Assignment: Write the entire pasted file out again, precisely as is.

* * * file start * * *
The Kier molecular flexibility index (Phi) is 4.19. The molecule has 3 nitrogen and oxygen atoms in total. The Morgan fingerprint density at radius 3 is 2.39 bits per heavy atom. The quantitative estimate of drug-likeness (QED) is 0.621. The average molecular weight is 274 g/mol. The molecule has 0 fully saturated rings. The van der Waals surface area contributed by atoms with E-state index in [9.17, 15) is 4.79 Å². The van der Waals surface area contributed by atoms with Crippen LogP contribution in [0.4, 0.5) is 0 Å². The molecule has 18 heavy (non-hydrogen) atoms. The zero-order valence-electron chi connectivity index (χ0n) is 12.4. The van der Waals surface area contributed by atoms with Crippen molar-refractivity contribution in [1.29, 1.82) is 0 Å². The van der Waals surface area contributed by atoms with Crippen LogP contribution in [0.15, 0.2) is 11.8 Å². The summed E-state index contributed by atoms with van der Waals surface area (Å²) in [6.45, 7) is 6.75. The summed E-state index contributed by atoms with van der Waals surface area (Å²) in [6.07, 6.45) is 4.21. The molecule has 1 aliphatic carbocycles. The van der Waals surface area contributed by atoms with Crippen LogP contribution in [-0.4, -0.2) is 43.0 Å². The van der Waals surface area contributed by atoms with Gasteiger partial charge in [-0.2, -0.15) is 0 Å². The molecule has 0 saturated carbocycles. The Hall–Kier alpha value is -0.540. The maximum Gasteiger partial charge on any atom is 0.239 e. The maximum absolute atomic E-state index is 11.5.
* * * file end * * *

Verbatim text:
The Kier molecular flexibility index (Phi) is 4.19. The molecule has 3 nitrogen and oxygen atoms in total. The Morgan fingerprint density at radius 3 is 2.39 bits per heavy atom. The quantitative estimate of drug-likeness (QED) is 0.621. The average molecular weight is 274 g/mol. The molecule has 0 fully saturated rings. The van der Waals surface area contributed by atoms with E-state index in [9.17, 15) is 4.79 Å². The van der Waals surface area contributed by atoms with Crippen LogP contribution in [0.4, 0.5) is 0 Å². The molecule has 18 heavy (non-hydrogen) atoms. The zero-order valence-electron chi connectivity index (χ0n) is 12.4. The van der Waals surface area contributed by atoms with Crippen molar-refractivity contribution in [1.29, 1.82) is 0 Å². The van der Waals surface area contributed by atoms with Crippen LogP contribution in [0.15, 0.2) is 11.8 Å². The summed E-state index contributed by atoms with van der Waals surface area (Å²) in [6.45, 7) is 6.75. The summed E-state index contributed by atoms with van der Waals surface area (Å²) in [6.07, 6.45) is 4.21. The molecule has 1 aliphatic carbocycles. The van der Waals surface area contributed by atoms with Crippen LogP contribution in [-0.4, -0.2) is 43.0 Å². The van der Waals surface area contributed by atoms with Gasteiger partial charge in [-0.2, -0.15) is 0 Å². The molecule has 0 saturated carbocycles. The Hall–Kier alpha value is -0.540. The maximum Gasteiger partial charge on any atom is 0.239 e. The maximum absolute atomic E-state index is 11.5.